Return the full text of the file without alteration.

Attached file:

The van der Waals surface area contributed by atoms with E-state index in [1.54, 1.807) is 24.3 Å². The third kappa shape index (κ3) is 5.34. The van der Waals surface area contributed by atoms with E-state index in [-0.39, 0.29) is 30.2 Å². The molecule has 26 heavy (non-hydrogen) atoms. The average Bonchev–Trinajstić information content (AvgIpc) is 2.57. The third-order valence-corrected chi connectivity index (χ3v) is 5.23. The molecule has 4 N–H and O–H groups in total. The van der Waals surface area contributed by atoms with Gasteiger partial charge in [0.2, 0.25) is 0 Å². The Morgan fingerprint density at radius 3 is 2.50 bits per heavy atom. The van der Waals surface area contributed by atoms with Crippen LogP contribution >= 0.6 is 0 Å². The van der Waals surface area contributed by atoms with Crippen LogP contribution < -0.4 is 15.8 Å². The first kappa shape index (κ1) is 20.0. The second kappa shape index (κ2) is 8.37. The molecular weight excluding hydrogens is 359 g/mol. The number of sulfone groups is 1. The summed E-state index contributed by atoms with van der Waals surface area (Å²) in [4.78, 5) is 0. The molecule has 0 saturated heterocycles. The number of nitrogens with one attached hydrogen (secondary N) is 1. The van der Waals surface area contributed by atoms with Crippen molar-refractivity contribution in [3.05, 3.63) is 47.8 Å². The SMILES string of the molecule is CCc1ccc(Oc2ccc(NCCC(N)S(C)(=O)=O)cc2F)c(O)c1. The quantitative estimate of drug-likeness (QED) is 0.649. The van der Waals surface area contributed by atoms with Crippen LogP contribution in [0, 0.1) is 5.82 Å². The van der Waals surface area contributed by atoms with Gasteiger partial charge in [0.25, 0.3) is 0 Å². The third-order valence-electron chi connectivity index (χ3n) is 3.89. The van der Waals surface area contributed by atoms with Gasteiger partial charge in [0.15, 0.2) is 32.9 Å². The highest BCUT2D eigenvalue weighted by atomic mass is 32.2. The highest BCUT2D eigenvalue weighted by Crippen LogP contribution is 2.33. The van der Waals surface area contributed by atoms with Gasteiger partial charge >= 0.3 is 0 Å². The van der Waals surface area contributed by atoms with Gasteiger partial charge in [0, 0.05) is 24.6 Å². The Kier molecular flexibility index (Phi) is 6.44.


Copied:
The van der Waals surface area contributed by atoms with E-state index in [1.54, 1.807) is 24.3 Å². The third kappa shape index (κ3) is 5.34. The van der Waals surface area contributed by atoms with E-state index in [-0.39, 0.29) is 30.2 Å². The molecule has 26 heavy (non-hydrogen) atoms. The average Bonchev–Trinajstić information content (AvgIpc) is 2.57. The third-order valence-corrected chi connectivity index (χ3v) is 5.23. The molecule has 4 N–H and O–H groups in total. The van der Waals surface area contributed by atoms with Gasteiger partial charge in [0.2, 0.25) is 0 Å². The Morgan fingerprint density at radius 3 is 2.50 bits per heavy atom. The van der Waals surface area contributed by atoms with Crippen LogP contribution >= 0.6 is 0 Å². The van der Waals surface area contributed by atoms with Crippen LogP contribution < -0.4 is 15.8 Å². The first kappa shape index (κ1) is 20.0. The second kappa shape index (κ2) is 8.37. The molecular weight excluding hydrogens is 359 g/mol. The number of sulfone groups is 1. The summed E-state index contributed by atoms with van der Waals surface area (Å²) in [4.78, 5) is 0. The molecule has 0 saturated heterocycles. The number of nitrogens with one attached hydrogen (secondary N) is 1. The van der Waals surface area contributed by atoms with Crippen molar-refractivity contribution in [3.05, 3.63) is 47.8 Å². The SMILES string of the molecule is CCc1ccc(Oc2ccc(NCCC(N)S(C)(=O)=O)cc2F)c(O)c1. The quantitative estimate of drug-likeness (QED) is 0.649. The van der Waals surface area contributed by atoms with Crippen LogP contribution in [0, 0.1) is 5.82 Å². The van der Waals surface area contributed by atoms with Gasteiger partial charge in [0.25, 0.3) is 0 Å². The third-order valence-electron chi connectivity index (χ3n) is 3.89. The van der Waals surface area contributed by atoms with Gasteiger partial charge in [0.15, 0.2) is 32.9 Å². The highest BCUT2D eigenvalue weighted by atomic mass is 32.2. The highest BCUT2D eigenvalue weighted by Crippen LogP contribution is 2.33. The van der Waals surface area contributed by atoms with Gasteiger partial charge >= 0.3 is 0 Å². The van der Waals surface area contributed by atoms with Gasteiger partial charge in [0, 0.05) is 24.6 Å². The Kier molecular flexibility index (Phi) is 6.44.